Walking around the museum made me hungry. It was a Saturday and I had the Shanivar Haat on my mind. I would return to the university the next day, and the day after, this time avoiding the museum. I got out of the museum complex, sat in a Toto, and asked the Toto man to take me to the Shanivaar Haat. On the way to the haat, we ended up chatting and he became my Toto guy for the whole day. He told me how much he did not like Kolkata, too crowded, too big and scary. This was nicer, quieter and calmer. At the haat, I bought myself some handmade jewellery and a grey saree. I listened to some Baul music, grabbed a quick bite and I was off to Amar Kutir. Amar Kutir, which translates to my cottage, is a corporative society that promotes arts and crafts. It had a lot of lovely cotton kurtas, bags, jewellery, home décor things. I ended up spending a large chunk of my money there without any regrets. By then, it was late evening and I was ready to head back to my Bnb, where my chai and my book waited for me.

Next day was a Sunday. I woke up a little late, I got ready, and I left for the University again. This time, the guard let me in. I walked straight to Kala Bhawan, checking off the first thing on my list, all the Ramkinker Baij sculptures. After that, I just walked and walked looking at all the other installations, sculptures, paintings on the walls. Art is embracing you from all ends. The sprawling campus that has a lot of trees and benches underneath them where all the classes happen, I sat on one of the benches, took out my journal and I wrote for a good hour. The first thought that hit me while I was sitting there, thinking with the kind of clarity I hadn’t had in years that I need to come back to this place again, to work on my next book. I ended up making notes on the idea for the next book while sitting under one of those trees, in, at the risk of sounding too corny, Tagore’s embrace.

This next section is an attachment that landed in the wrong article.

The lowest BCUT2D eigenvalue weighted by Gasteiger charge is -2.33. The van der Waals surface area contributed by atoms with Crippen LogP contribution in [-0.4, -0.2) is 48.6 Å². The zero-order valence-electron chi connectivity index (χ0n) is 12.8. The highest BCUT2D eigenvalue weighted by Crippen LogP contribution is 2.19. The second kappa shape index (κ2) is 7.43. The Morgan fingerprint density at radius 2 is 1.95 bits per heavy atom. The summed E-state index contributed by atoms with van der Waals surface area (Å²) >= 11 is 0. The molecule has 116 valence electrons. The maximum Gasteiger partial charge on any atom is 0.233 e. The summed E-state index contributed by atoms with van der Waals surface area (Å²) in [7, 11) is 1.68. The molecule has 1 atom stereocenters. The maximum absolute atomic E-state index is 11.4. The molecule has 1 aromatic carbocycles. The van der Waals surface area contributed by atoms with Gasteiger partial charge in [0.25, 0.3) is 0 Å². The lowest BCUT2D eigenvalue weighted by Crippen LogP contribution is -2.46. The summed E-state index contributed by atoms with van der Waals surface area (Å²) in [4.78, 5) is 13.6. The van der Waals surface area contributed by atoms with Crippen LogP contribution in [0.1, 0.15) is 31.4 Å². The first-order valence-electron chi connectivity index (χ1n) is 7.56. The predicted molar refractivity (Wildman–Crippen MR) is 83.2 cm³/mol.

Next day was a Sunday. I woke up a little late, I got ready, and I left for the University again. This time, the guard let me in. I walked straight to Kala Bhawan, checking off the first thing on my list, all the Ramkinker Baij sculptures. After that, I just walked and walked looking at all the other installations, sculptures, paintings on the walls. Art is embracing you from all ends. The sprawling campus that has a lot of trees and benches underneath them where all the classes happen, I sat on one of the benches, took out my journal and I wrote for a good hour. The first thought that hit me while I was sitting there, thinking with the kind of clarity I hadn’t had in years that I need to come back to this place again, to work on my next book. I ended up making notes on the idea for the next book while sitting under one of those trees, in, at the risk of sounding too corny, Tagore’s embrace.

For all the latest India News, Follow India Section.